The third thing is the power of narrative, the ability to sit and tell your story and write what’s happened to you. There have been many studies that show how it has such a healing effect. It’s shown to also be true for children who have been through traumatic situations, or anyone who has been through trauma, actually. The power of writing one’s story, writing the narrative, changes the way one thinks about and how one feels and thinks about what happened.

We need art! It’s essential for our growth, our development, even just for moving through life.

From a woman’s perspective specifically — as either a woman artist or as a woman who is consuming art — how do you think that also connects? Why do women need art in New York City in order to survive, or feel stable, or feel safe here? 
The world is not a safe place for us yet. That’s part of what HeForShe is all about: making the world a safer place for women, making sure there is fairness, that there is equity. Women have to be a part. Women need to use art to show the world that can be. To give us a vision, to help us get there.

After the HeForShe Arts Week has concluded, how will we push that into the future to make sure that the initiative keeps growing and keeps bolstering women to make art in New York City? 
I would like to see a HeForShe Arts Year, myself. Really. I think that we need to create more pathways for movements like that. I think it’s really more of a movement. I was part of Art Against Apartheid back in the day and I think that had a tremendous effect on galvanizing people who would not ordinarily be involved in something they thought of as political or racial. It brought everyone in, using their own platforms for change. I think that we could do that with HeForShe. We could get all these men and boys involved who might not think that this is about them, but help them to see that it is really about the world that we live in and [having] women and girls as partners [in it].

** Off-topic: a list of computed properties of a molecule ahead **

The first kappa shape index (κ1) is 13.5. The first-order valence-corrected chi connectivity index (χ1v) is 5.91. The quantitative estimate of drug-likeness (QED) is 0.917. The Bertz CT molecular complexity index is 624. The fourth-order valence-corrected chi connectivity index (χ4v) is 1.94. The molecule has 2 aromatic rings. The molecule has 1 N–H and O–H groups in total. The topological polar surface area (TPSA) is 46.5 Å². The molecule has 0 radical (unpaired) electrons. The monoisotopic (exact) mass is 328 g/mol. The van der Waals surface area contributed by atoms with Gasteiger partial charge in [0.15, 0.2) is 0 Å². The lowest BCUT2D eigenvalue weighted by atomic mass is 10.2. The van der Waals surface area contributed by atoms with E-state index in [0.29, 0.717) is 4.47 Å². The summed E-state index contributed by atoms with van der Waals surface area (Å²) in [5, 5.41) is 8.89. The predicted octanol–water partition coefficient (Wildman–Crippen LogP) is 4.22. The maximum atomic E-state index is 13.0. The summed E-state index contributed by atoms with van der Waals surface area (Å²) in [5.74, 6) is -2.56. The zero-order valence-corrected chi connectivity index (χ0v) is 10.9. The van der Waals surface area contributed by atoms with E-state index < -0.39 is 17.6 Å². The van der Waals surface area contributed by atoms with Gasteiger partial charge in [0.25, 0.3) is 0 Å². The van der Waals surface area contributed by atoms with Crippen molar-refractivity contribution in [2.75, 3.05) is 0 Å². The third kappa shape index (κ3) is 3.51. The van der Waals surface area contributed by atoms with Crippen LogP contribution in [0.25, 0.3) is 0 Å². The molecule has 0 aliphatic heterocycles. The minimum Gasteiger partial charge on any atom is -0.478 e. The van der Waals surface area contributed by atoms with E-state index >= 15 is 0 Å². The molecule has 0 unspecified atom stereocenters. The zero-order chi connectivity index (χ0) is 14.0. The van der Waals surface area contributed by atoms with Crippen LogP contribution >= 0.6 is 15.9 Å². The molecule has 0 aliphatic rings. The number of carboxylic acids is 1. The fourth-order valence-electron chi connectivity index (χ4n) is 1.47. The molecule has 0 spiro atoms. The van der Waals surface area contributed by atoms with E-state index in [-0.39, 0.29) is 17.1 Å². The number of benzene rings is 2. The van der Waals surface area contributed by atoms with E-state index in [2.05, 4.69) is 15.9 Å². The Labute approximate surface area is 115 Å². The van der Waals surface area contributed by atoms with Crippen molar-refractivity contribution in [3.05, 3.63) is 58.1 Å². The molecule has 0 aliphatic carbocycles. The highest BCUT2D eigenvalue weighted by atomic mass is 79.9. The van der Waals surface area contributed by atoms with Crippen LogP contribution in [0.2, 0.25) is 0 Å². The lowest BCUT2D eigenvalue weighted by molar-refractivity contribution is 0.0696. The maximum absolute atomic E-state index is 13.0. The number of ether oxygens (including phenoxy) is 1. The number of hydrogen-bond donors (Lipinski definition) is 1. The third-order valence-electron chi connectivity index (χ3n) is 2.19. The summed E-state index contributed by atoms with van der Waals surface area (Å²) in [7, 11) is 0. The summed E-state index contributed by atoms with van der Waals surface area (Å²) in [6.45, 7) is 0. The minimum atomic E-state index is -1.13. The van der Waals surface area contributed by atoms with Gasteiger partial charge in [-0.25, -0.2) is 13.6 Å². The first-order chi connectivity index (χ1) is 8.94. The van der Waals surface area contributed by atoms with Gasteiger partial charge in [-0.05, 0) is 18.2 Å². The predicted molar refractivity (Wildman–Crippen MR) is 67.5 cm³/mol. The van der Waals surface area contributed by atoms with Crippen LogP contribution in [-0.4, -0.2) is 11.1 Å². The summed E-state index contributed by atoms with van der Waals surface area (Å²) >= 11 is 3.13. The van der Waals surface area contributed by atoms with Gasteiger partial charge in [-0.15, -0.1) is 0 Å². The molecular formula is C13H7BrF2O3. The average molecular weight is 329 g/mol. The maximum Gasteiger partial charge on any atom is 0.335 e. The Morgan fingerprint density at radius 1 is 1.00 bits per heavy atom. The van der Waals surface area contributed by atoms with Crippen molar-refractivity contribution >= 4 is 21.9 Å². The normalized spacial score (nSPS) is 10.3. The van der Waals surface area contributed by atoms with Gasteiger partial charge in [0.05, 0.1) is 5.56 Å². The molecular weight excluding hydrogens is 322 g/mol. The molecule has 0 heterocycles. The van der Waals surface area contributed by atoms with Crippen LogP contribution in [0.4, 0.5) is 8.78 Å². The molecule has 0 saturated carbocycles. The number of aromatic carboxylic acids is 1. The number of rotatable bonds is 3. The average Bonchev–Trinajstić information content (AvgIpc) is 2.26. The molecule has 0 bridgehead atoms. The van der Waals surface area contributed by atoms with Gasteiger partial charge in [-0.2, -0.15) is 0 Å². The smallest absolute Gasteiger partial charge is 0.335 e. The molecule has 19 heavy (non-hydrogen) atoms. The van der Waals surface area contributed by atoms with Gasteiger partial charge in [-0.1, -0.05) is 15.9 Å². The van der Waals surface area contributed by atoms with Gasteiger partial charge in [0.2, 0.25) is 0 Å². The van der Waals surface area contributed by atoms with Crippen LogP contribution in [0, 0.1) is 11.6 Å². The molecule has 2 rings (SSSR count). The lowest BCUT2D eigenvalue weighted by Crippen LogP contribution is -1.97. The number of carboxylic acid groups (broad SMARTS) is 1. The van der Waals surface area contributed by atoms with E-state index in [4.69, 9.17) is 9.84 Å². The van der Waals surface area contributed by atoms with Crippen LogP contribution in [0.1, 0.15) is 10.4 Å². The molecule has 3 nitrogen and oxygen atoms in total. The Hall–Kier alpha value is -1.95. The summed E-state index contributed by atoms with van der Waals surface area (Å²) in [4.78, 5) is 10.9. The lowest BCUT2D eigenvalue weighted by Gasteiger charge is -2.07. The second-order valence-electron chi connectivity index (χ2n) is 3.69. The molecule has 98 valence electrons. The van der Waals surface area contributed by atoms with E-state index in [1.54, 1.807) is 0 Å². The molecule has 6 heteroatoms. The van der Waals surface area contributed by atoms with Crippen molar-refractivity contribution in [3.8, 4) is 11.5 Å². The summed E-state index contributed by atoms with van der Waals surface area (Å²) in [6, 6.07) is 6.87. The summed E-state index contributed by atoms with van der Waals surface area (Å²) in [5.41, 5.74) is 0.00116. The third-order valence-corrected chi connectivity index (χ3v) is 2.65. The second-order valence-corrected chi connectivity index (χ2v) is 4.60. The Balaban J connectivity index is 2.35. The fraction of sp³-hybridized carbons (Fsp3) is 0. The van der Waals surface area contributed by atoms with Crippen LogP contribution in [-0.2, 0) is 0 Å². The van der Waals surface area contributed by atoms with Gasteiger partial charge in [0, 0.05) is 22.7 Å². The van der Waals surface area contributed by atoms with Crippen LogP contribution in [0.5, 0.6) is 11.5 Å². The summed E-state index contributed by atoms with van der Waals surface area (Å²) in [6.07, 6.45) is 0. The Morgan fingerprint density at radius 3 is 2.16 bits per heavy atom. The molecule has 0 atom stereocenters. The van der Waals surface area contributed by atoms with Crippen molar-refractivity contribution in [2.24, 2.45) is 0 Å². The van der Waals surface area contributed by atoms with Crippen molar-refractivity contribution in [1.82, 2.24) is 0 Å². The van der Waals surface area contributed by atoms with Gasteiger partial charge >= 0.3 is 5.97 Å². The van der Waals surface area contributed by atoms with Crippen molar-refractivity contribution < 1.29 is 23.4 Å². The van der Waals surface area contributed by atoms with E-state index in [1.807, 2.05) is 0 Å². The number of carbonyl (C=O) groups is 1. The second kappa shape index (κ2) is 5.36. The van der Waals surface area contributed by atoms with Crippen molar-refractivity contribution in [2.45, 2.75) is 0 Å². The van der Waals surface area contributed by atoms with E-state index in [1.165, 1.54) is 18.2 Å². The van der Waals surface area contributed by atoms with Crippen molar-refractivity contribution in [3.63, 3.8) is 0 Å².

Do you think that this initiative will require refocusing energies away from male art or is it going to exist in tandem? 
It definitely will not take away from male art. It’s only going to add to the art. It’s going to add to the abundance. It’s going to help nourish and rejuvenate the art that we see. It will add new perspectives.

What is some art (by women) you’ve seen in New York City during the years you’ve been in your position that you feel has invigorated the city?
This is like, “Who are your favorite children?” It’s a very tough thing to do. Most recently I saw MotherStruck by Staceyann Chin, a one-woman show. It was very powerful, it really made me think about things. I’m going to see Lupita Nyong’o on Friday in Eclipsed, which I’m really looking forward to. There is so much, there really is. I went to a performance (or should I say a lot of performances) last week in celebration of what would have been Audre Lorde’s 82nd birthday. It was incredibly moving. Her words stay with me. There’s not a week that goes by where something she’s written I don’t find relevant to something I’m doing or thinking about. We have so many female artists. We should be elevating and encouraging and supporting them. And it would be a better world if we could just give them the attention and support that they need.

This interview has been condensed and edited.

Talking With Chirlane McCray About Women and Art